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FAQs

Will I receive training?
Mentors receive a one-day, eight-hour initial training as well as supplemental meetings to hone their skills. Skills include: coaching in the areas of goal-setting, keeping promises, and handling mistakes. Additionally, our Mentor Program staff will check in with mentors regularly and help them locate resources for their assigned youth.

How do I apply to be a mentor?
Fill out the application packet, including authorization to perform background and references check found here.

How much time do I have to give?
We ask for a minimum one-year commitment and that you meet or make weekly contact with your assigned youth while serving as a mentor.

When does the commitment end?
Mentor-mentee matches will meet for one calendar year and will commence with a graduation. After the graduation mentor-mentee matches may choose to continue the one-on-one relationship with staff support.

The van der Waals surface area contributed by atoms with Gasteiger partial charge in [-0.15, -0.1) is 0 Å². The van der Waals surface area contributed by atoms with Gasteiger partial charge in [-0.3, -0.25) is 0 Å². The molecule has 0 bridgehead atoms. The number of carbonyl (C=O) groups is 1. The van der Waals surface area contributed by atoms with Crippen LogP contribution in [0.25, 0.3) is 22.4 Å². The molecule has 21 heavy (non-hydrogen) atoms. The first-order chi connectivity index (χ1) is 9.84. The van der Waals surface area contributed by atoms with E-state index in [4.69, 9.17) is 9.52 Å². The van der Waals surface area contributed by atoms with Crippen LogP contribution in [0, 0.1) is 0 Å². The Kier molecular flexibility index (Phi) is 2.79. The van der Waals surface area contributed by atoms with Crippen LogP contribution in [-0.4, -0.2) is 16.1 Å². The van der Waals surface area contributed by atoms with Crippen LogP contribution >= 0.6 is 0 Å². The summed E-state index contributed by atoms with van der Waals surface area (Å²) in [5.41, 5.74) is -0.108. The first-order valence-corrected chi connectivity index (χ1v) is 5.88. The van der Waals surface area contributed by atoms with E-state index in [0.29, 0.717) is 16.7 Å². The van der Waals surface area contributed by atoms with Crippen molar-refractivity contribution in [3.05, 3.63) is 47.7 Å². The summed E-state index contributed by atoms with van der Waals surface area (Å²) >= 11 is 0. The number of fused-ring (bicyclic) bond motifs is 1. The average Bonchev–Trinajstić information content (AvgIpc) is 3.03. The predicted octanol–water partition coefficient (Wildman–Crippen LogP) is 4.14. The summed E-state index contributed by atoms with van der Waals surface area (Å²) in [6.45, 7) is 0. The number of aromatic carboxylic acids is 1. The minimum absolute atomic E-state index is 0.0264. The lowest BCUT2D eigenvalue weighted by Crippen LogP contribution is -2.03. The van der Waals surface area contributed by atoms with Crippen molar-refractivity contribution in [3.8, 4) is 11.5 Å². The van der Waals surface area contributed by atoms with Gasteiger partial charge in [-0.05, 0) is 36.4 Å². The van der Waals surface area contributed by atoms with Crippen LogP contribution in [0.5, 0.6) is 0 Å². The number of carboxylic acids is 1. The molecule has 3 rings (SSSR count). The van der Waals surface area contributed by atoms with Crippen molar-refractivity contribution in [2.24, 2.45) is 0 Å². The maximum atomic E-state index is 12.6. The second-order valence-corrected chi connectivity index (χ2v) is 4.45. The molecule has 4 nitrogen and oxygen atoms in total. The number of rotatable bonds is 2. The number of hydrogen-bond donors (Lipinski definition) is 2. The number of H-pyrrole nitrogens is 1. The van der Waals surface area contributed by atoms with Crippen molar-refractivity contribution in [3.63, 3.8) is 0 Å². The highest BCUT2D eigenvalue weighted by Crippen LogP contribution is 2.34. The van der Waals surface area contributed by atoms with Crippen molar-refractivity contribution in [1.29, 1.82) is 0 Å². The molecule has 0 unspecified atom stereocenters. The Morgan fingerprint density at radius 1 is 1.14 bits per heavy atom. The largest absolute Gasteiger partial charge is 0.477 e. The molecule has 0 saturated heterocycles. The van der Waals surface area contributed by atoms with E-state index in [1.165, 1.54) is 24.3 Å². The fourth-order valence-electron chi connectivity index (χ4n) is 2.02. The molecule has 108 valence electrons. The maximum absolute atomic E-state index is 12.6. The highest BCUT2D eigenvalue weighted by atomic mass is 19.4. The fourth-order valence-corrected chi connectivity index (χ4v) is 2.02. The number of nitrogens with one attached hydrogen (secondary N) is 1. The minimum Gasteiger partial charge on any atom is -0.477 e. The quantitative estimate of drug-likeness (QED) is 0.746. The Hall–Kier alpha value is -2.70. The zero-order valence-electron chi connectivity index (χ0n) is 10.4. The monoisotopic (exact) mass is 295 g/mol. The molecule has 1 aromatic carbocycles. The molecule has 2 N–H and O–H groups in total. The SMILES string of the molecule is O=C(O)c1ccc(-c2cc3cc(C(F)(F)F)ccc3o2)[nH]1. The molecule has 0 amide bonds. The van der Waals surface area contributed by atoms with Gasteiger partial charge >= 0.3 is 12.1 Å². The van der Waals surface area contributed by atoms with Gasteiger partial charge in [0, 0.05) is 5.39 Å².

What is Group Mentoring?
Group Mentoring places individual mentor-mentee matches into a small group of other supportive mentors and youth (based on their geographic location) where they participate in monthly activities and workshops.

What are the social benefits of mentoring?
You will increase your knowledge of:
Child and adolescent behavior
Juvenile parole/probation services

What are the added benefits of mentoring?
Increased self-confidence in your professional and personal life.
A better sense of self-worth and self-esteem.
The knowledge that you are positively impacting another person’s life.
The opportunity to connect with others in the community who are socially conscious and involved in youth causes.